What’s galling is the rush of the statist media in hyping this as a major win for the Rutte government.
To be fair, he held on, lost a fourth of his seats to the other parties, mainly to the PVV, but he did not win in a convincing way any more than Wilders lost in a convincing way. He was and still is, running against the system that’s incredibly stacked against him, culminating in his being found guilty of ethnic incitement.
The road ahead is going to be filled with the same disadvantages he had before this election, but he can’t be discounted, the current PM Rutte began to sound tough during the latter half of the campign, and now people are going to be looking very closely as to whether his talk was just bluster or he meant it. If it’s the latter, then Wilders can look to this election cycle as a move forward in the right direction.
Geert Wilders Falls Short as Wary Dutch Scatter Their Votes
THE HAGUE — The far-right politician Geert Wilders fell short of expectations in Dutch elections on Wednesday, gaining seats but failing to persuade a decisive portion of voters to back his extreme positions on barring Muslim immigrants and jettisoning the European Union, according to early results and exit polls.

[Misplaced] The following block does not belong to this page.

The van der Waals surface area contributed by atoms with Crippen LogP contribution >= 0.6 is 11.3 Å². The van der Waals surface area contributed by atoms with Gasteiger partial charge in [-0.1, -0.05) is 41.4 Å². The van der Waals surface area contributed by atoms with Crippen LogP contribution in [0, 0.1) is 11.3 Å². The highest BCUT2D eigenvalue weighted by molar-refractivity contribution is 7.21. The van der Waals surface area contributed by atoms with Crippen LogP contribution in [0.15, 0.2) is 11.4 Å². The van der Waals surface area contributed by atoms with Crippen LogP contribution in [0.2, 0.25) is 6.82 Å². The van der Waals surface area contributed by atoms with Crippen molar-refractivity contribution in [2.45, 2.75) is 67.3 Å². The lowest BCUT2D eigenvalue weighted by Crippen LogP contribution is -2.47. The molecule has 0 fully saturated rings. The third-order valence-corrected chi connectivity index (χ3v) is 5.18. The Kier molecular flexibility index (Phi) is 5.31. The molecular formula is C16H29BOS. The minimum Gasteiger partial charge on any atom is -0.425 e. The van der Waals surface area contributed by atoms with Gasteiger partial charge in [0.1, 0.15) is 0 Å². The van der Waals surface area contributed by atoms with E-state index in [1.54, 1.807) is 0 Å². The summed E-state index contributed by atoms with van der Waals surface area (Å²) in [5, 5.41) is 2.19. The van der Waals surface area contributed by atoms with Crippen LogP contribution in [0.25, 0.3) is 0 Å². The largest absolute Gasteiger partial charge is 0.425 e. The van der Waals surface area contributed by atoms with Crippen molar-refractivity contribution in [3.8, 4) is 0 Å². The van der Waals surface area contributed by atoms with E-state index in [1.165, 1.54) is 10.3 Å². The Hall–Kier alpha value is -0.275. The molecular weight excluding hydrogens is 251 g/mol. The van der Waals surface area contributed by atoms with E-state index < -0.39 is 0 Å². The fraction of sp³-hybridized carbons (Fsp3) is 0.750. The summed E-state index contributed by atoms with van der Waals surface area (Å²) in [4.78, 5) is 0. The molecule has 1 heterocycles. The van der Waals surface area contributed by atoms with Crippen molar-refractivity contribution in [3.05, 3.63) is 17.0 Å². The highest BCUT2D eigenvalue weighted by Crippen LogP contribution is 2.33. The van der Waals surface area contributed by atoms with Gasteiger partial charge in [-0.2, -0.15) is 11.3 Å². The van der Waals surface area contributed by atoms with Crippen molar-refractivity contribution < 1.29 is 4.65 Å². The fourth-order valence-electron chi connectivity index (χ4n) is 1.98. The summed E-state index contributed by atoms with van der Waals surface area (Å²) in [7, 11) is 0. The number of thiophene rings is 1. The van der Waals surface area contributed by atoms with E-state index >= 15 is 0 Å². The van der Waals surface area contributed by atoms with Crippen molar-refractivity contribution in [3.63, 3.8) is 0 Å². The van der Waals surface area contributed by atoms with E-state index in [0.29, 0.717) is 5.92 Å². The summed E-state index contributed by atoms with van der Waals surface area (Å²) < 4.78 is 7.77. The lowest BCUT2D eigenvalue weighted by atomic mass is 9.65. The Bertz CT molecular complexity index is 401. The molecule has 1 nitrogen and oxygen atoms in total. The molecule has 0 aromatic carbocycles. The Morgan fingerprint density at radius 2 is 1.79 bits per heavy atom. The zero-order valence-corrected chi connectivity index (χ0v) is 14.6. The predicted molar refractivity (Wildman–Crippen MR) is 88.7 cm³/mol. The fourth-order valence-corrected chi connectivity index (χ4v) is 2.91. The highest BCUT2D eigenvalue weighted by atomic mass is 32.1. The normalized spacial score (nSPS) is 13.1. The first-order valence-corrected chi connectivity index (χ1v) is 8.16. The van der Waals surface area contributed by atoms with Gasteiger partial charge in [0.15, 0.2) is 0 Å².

The results were immediately cheered by pro-European politicians who hoped that they could help stall some of the momentum of the populist, anti-European Union and anti-Muslim forces Mr. Wilders has come to symbolize, and which have threatened to fracture the bloc.
Voters, who turned out in record numbers, nonetheless rewarded right and center-right parties that had co-opted parts of his hard-line message, including that of the incumbent prime minister, Mark Rutte. Some parties that challenged the establishment from the left made significant gains.
The Dutch vote was closely watched as a harbinger of potential trends in a year of important European elections, including in France in just weeks, and later in Germany and possibly Italy. Many of the Dutch parties that prevailed favor the European Union — a rare glimmer of hope at a time when populist forces have created an existential crisis for the bloc and Britain prepares for its withdrawal, or “Brexit.”